Tribute to Nusrat Fateh Ali Khan Saab the maestro of qawwali and sufi music on his 20th death anniversary.

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Nusrat Fateh Ali Khan (13 October 1948–16 August 1997), was a Pakistani musician, primarily a singer of Qawwali, the devotional music of the Sufis. He possessed an extraordinary range of vocal abilities and could perform at a high level of intensity for several hours. Extending the 600-year old Qawwali tradition of his family, Khan is widely credited with introducing Qawwali music to international audiences. He is popularly known as “Shahenshah-e-Qawwali”, meaning “The King of Kings of Qawwali”.

Born in Faisalabad, Khan had his first public performance at the age of 16, at his father’s chelum. He became the head of the family qawwali party in 1971. He was signed by Oriental Star Agencies, Birmingham, England, in the early 1980s. Khan went on to release movie scores and albums in Europe, India, Japan, Pakistan and the US. He engaged in collaborations and experiments with Western artists, becoming a well-known world music artist. He toured extensively, performing in over 40 countries.

Khan is often credited as one of the progenitors of “world music”. Widely acclaimed for his spiritual charisma and distinctive exuberance, he was one of the first and most important artists to popularise Qawwali, then considered an “arcane religious tradition”, to Western audiences. His powerful vocal presentations, which could last up to 10 hours, brought forth a craze for his music all over Europe. Alexandra A. Seno of Asiaweek wrote:

Nusrat Fateh Ali Khan’s voice was otherworldly. For 25 years, his mystical songs transfixed millions. It was not long enough … He performed qawwali, which means wise or philosophical utterance, as nobody else of his generation did. His vocal range, talent for improvisation and sheer intensity were unsurpassed.

Jeff Buckley cited Khan as a major influence, saying of him “He’s my Elvis”, and performing the first few minutes of Khan’s hit “Yeh Jo Halka Halka Suroor Hai” (including vocals) at live concerts. Many other artists have also cited Khan as an influence, such as Grammy-nominated Pakistani-American Nadia Ali, Zayn Malik, Peter Gabriel, A. R. Rahman, Sheila Chandra, and Alim Qasimov. Author and neuroscientist Sam Harris cited Khan as one of his favourite musicians of all time.

Paul Williams picked a concert performance by Khan for inclusion in his 2000 book The 20th Century’s Greatest Hits: a ‘top-40’ list, in which he devotes a chapter each to what he considers the top 40 artistic achievements of the 20th century in any field (including art, movies, music, fiction, non-fiction, science-fiction). The Derek Trucks Band covers Khan’s songs on two of their studio albums. Their 2002 album Joyful Noise includes a cover of “Maki Madni”, which features a guest performance by Rahat Fateh Ali Khan, Nusrat Fateh Ali Khan’s nephew. 2005’s Songlines includes a medley of two of Khan’s songs, “Sahib Teri Bandi” and “Maki Madni”. This medley first appeared on the band’s live album Live at Georgia Theatre, which was released in 2004.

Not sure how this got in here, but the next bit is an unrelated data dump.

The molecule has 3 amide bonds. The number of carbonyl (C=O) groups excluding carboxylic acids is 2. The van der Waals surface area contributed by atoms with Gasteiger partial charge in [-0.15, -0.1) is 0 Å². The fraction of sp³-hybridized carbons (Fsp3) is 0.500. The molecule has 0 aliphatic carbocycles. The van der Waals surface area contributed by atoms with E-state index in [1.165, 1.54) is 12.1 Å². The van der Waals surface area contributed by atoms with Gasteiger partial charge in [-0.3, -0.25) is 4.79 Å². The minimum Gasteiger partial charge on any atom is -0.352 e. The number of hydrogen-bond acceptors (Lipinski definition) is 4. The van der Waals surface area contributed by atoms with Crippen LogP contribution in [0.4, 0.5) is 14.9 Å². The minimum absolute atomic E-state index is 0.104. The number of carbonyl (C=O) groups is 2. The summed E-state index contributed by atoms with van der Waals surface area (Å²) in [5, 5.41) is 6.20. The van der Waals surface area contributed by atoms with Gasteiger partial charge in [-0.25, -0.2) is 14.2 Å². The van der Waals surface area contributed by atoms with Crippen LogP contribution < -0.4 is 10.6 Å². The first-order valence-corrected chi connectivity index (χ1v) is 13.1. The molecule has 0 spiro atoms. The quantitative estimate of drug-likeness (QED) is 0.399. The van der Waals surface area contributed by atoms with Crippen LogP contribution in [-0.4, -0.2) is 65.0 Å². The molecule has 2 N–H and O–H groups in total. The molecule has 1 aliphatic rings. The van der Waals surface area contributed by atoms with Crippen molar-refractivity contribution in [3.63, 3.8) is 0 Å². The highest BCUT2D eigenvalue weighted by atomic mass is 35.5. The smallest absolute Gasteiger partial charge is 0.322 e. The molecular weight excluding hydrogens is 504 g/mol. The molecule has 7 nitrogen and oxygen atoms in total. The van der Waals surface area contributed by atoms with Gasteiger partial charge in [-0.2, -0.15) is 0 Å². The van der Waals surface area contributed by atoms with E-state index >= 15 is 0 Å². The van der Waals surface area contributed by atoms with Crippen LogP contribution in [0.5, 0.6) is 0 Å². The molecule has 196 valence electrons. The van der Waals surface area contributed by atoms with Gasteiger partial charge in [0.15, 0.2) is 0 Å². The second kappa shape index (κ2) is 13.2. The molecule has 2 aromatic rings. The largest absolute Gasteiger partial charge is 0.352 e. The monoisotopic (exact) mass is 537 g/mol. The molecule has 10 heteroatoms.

In 2004, a tribute band called Brooklyn Qawwali Party (formerly Brook’s Qawwali Party) was formed in New York City by percussionist Brook Martinez to perform the music of Khan. The 13-piece group still performs mostly instrumental jazz versions of Khan’s qawwalis, using the instruments conventionally associated with jazz rather than those associated with qawwali.

In 2004, a tribute band called Brooklyn Qawwali Party (formerly Brook’s Qawwali Party) was formed in New York City by percussionist Brook Martinez to perform the music of Khan. The 13-piece group still performs mostly instrumental jazz versions of Khan’s qawwalis, using the instruments conventionally associated with jazz rather than those associated with qawwali.

In 2007, electronic music producer and performer Gaudi, after being granted access to back catalogue recordings from Rehmat Gramophone House (Khan’s former label in Pakistan), released an album of entirely new songs composed around existing vocals. The album, ‘Dub Qawwali’, was released by Six Degrees Records. It received huge critical acclaim internationally, reaching no. 2 in the iTunes US Chart, no. 4 in the UK and was the no. 1 seller in Amazon.com’s Electronic Music section for a period. It also earned Gaudi a nomination for the BBC’s World Music Awards 2008.

On 13 October 2015, Google celebrated Khan’s 67th birthday with a doodle on its homepage for India, Pakistan, Japan among other countries calling him the person “who opened the world’s ears to the rich, hypnotic sounds of the Sufis”. “Thanks to his legendary voice, Khan helped bring “world music” to the world,” said Google.

In February 2016, a rough mix of song recorded by Red Hot Chili Peppers in 1998 called “Circle of the Noose” was leaked to the internet. Guitarist Dave Navarro described the song saying “It’s pop in the sense of verse, chorus, verse, chorus, bridge, hook. I really love it and we use a loop of Nusrat Fateh Ali Khan. It’s really nice. The best way I can describe it is it’s like pepped- up ’60s folk with ’90s ideals, but I would hate to label it as folk because it’s not, it moves.”

Photo Courtesy- Imprints and Images of Indian Film Music

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